I recently spoke with 10 Los Angeles chefs and restaurateurs at An Evening on the Beach, LA Street Food Fest and out in the field, and they answered several questions, including: What was the biggest challenge in opening your first restaurant? Read their responses:
The unknown. It was the first time we did a real restaurant, Peruvian cuisine, so the unknown of how people are going to welcome it, or not, posed the biggest challenge.
Jeff Cerciello (Farmshop)
If I was to look at Farmshop, step back right now and look at it, opening the market was probably the biggest challenge, because we didn’t have any reference points. We had restaurants. So the market was a little bit of a challenge, to understand how the retail world worked, how to curate a nice cheese program, a charcuterie program, beer and wine program, specialty foods, a bakery. A retail artisan market would probably be it.
Johneric Concordia (The Park’s Finest)
I don’t know what it is about my own personality and my family’s attitude, you work really hard, you work long, you work fast, in making moves for the next challenge. Part of it is not knowing if this would work, trying your best, and not being sure how folks are going to find out about us. Yelp has been great. Social media has been great. Writers have been great. Every week, somebody’s been coming in, and we’re thinking, “What are we going to do? Are people going to show up?” People are coming through, and I guess the most agonizing thing is doubt. There’s a lot of doubt about, “Am I pushing myself too hard? Am I pushing my family too hard?” In hindsight, I pushed as hard as I could. There are things we could have improved on to make it a little bit more efficient, but to be here, amongst our peers, oh man, this is inspiring. We’re having an interview right now, in the Rose Bowl!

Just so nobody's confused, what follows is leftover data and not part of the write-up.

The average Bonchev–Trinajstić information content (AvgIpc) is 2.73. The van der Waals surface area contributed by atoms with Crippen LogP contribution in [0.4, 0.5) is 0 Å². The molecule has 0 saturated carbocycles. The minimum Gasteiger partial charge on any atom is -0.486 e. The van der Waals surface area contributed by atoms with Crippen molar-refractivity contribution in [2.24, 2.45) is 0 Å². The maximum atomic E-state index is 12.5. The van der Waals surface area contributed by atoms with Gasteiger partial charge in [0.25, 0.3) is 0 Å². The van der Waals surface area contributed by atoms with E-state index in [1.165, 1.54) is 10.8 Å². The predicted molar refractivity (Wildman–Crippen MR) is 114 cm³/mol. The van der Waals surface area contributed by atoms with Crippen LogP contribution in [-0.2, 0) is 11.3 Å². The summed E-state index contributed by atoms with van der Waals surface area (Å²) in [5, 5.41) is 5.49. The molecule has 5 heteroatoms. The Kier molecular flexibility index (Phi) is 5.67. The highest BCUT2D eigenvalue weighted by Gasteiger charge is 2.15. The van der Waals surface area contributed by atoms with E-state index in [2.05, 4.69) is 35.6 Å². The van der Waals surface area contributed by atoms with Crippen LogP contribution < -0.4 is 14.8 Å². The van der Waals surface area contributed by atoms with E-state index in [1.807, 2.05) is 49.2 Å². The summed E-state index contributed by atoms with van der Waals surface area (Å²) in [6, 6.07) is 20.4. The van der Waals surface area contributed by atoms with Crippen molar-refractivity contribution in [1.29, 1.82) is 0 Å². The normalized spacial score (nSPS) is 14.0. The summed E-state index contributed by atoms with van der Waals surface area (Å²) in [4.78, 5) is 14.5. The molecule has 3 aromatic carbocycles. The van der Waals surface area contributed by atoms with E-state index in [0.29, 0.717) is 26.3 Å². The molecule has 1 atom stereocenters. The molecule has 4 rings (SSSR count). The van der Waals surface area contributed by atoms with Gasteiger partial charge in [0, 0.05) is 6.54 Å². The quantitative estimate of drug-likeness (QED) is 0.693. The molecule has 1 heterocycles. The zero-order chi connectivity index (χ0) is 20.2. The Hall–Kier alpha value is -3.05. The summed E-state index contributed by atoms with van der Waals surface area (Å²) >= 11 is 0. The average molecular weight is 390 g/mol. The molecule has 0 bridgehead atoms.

Probably courage to leave a comfortable corporate environment and take the plunge and invest the money and see how it goes. I opened Dorados in 1997.
Fred Eric (Tiara Cafe)
I think the bigger challenge was in opening Vida. It was the first thing I did by myself. I was 29 and didn’t understand all the economic responsibilities. I understood how to make food and create an environment, but believe it or not, I didn’t know when you did your own payroll taxes, that you had to send the government their own special check, so six months into it, I got a $90,000 bill from the government saying, “Oh, you guys didn’t file your payroll taxes.” I was like, “What payroll taxes?” “You have to file payroll taxes. We just took the money out of your account to prove it.”
Michael McCarty (Michael’s)
Getting the ingredients. We either had to grow it ourselves, or we flew it in from France.
Edlyne Nicholas (Isla Cocina Pilipina)
I think it was just making sure we had the right concept. We kept changing it, so that took some time.
The very first restaurant I opened, I was in my early 20’s, so when you’re in your early 20’s, you’re fearless. You have no concerns, you just look at the opening date and charge. Finances are always a challenge, getting your capital for your first business. Also having the wherewithal. How do I treat my staff? How do I treat my guests? My partners? It’s quite a journey.
Every little thing I did was very important, the plates, the silverware, everything. Everything plays a role in making it work. Putting all the different plugs into the wall to make it happen. It was very complicated.
Mako Tanaka (Robata-Ya)
I used to own a restaurant called Mako on Beverly Drive. Now I’m looking for another location, but now I’m Robata-Ya restaurant, which is more casual… When you open up a new restaurant, it’s very hard to bring customers in. It takes awhile for people to know, so you need to get patience and keep making good food. That’s the key.